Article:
by Canon James Mustard, Canon Precentor at Exeter Cathedral
The tragic circumstances of the death last year of Fr Alan Griffin have been the subject of national media attention. The Coroner’s report – a “Prevention of Future Deaths report”- released in July, described a litany of errors in the handling of safeguarding accusations. These accusations were found to have “no complaint, no witness and no accuser”, “no concern raised” and “no person said they had been the subject of or had witnessed any concerning behaviour, save that Father Griffin had been seen to have dinner with men in an Italian restaurant, for which he might have paid the bill.”
These vague insinuations, made in February 2019 by an outgoing staff member of the Diocese of London, formed the basis of a chaotic and shambolic safeguarding investigation, the details of which were never described to Fr Griffin, save that it was underway. It must have left him feeling afraid, uncertain and alone. On 8 November 2020, Alan Griffin took his own life.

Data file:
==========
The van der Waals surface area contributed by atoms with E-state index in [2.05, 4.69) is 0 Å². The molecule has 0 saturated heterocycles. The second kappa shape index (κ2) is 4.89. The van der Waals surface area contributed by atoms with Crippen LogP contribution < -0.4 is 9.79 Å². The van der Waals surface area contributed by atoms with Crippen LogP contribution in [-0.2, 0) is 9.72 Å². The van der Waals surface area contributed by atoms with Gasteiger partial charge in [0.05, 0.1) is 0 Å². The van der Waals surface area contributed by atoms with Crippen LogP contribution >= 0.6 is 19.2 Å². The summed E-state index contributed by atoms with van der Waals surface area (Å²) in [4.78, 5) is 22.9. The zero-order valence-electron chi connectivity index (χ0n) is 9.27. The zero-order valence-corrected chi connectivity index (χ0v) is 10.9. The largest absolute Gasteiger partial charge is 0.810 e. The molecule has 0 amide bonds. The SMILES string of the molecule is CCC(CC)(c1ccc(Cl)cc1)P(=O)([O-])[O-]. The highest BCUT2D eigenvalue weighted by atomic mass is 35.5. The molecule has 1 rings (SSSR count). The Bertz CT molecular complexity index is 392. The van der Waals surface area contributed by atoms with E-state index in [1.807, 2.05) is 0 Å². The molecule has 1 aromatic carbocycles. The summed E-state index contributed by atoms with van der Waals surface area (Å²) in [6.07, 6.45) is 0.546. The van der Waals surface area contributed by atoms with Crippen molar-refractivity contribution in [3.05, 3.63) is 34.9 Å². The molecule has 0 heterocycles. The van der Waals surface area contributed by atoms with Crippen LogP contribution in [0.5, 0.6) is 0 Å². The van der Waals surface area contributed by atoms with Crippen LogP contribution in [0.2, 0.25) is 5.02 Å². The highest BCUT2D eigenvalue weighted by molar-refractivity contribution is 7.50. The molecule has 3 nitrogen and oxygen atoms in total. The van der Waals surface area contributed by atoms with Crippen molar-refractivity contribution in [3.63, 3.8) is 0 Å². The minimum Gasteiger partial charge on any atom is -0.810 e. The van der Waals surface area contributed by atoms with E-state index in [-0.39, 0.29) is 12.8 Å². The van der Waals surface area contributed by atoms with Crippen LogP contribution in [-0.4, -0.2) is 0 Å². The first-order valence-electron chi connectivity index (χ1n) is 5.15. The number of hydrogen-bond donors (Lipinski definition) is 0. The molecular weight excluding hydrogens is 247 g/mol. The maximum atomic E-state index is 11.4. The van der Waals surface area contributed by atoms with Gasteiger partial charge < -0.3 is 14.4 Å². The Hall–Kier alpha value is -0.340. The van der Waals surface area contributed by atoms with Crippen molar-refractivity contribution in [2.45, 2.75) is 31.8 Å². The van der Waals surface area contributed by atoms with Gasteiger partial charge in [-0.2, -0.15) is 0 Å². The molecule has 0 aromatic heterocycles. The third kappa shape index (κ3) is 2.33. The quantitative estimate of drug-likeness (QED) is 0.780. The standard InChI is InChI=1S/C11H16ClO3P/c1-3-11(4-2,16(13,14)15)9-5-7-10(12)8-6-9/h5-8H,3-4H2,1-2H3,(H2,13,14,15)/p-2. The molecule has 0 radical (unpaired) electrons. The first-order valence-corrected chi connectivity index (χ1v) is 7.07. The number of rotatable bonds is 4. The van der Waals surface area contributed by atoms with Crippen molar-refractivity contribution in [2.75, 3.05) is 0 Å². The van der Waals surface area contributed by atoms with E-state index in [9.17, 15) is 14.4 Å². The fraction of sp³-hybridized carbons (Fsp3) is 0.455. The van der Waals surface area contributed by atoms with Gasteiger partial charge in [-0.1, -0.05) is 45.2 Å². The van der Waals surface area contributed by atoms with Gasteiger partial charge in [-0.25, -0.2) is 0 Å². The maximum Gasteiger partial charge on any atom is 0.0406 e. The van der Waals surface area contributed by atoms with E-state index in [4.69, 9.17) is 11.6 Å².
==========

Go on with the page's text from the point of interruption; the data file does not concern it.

A notable feature of this tragedy was the lack of any accusation or victim. Yet when Fr Alan became the actual victim of this process, the Diocese of London and Church of England were slow to respond. The Coroner’s report records a “lack of full engagement by the Church of England in the inquest process until June 2021”, seven months after the inquest commenced. The recent description of Fr Alan’s death as “unfortunate” may have been deemed prudent by advisors, but – in letters to the Church Times at least – it seemed to minimise the experience of the victim. This is itself a serious Safeguarding concern.
The Diocese of London and Lambeth Palace have responded to the Coroner and set out their initial steps to prevent future deaths, as required. The Church of England has expressed “deep regret”, and the Diocese of London, where Fr Alan served from 2001 to his retirement in 2011, has announced this month that it will conduct a “Learning Lessons Review”. But the Diocese of London will not apportion blame.